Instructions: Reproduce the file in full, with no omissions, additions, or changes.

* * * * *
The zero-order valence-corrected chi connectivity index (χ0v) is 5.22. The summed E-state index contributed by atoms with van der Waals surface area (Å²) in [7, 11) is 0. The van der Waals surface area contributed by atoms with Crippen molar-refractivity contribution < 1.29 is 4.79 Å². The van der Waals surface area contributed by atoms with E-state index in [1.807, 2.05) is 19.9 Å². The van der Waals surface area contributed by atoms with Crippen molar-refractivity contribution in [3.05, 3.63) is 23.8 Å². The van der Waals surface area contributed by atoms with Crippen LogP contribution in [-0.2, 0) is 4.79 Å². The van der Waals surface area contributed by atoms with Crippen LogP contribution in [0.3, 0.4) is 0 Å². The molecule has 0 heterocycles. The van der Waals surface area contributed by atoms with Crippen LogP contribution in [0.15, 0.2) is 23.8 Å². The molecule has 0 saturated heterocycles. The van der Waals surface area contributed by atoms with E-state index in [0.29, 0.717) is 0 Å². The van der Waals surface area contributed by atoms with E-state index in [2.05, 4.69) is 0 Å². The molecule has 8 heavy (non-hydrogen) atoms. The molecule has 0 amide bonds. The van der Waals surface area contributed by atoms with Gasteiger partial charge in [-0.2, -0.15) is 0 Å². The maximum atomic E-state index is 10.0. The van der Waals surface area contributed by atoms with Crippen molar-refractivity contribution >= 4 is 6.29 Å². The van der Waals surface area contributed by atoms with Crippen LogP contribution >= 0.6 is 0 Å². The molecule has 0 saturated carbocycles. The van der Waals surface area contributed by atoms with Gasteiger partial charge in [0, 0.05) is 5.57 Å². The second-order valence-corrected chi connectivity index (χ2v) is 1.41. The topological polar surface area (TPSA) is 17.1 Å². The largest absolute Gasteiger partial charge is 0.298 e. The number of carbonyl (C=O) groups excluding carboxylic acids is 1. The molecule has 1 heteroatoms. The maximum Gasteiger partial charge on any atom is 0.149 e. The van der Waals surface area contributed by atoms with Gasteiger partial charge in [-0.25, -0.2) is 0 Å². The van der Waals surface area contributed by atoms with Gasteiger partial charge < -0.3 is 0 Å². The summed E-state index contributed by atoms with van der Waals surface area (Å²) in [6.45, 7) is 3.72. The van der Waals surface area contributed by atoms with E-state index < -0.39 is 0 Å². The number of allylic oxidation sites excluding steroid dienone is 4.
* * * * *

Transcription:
The zero-order valence-corrected chi connectivity index (χ0v) is 5.22. The summed E-state index contributed by atoms with van der Waals surface area (Å²) in [7, 11) is 0. The van der Waals surface area contributed by atoms with Crippen molar-refractivity contribution < 1.29 is 4.79 Å². The van der Waals surface area contributed by atoms with E-state index in [1.807, 2.05) is 19.9 Å². The van der Waals surface area contributed by atoms with Crippen molar-refractivity contribution in [3.05, 3.63) is 23.8 Å². The van der Waals surface area contributed by atoms with Crippen LogP contribution in [-0.2, 0) is 4.79 Å². The van der Waals surface area contributed by atoms with Crippen LogP contribution in [0.3, 0.4) is 0 Å². The molecule has 0 heterocycles. The van der Waals surface area contributed by atoms with Crippen LogP contribution in [0.15, 0.2) is 23.8 Å². The molecule has 0 saturated heterocycles. The van der Waals surface area contributed by atoms with E-state index in [0.29, 0.717) is 0 Å². The van der Waals surface area contributed by atoms with E-state index in [2.05, 4.69) is 0 Å². The molecule has 8 heavy (non-hydrogen) atoms. The molecule has 0 amide bonds. The van der Waals surface area contributed by atoms with Gasteiger partial charge in [-0.2, -0.15) is 0 Å². The maximum atomic E-state index is 10.0. The van der Waals surface area contributed by atoms with Crippen molar-refractivity contribution >= 4 is 6.29 Å². The van der Waals surface area contributed by atoms with Crippen LogP contribution >= 0.6 is 0 Å². The molecule has 0 saturated carbocycles. The van der Waals surface area contributed by atoms with Gasteiger partial charge in [0, 0.05) is 5.57 Å². The second-order valence-corrected chi connectivity index (χ2v) is 1.41. The topological polar surface area (TPSA) is 17.1 Å². The largest absolute Gasteiger partial charge is 0.298 e. The number of carbonyl (C=O) groups excluding carboxylic acids is 1. The molecule has 1 heteroatoms. The maximum Gasteiger partial charge on any atom is 0.149 e. The van der Waals surface area contributed by atoms with Gasteiger partial charge in [-0.25, -0.2) is 0 Å². The van der Waals surface area contributed by atoms with Gasteiger partial charge < -0.3 is 0 Å². The summed E-state index contributed by atoms with van der Waals surface area (Å²) in [6.45, 7) is 3.72. The van der Waals surface area contributed by atoms with E-state index < -0.39 is 0 Å². The number of allylic oxidation sites excluding steroid dienone is 4.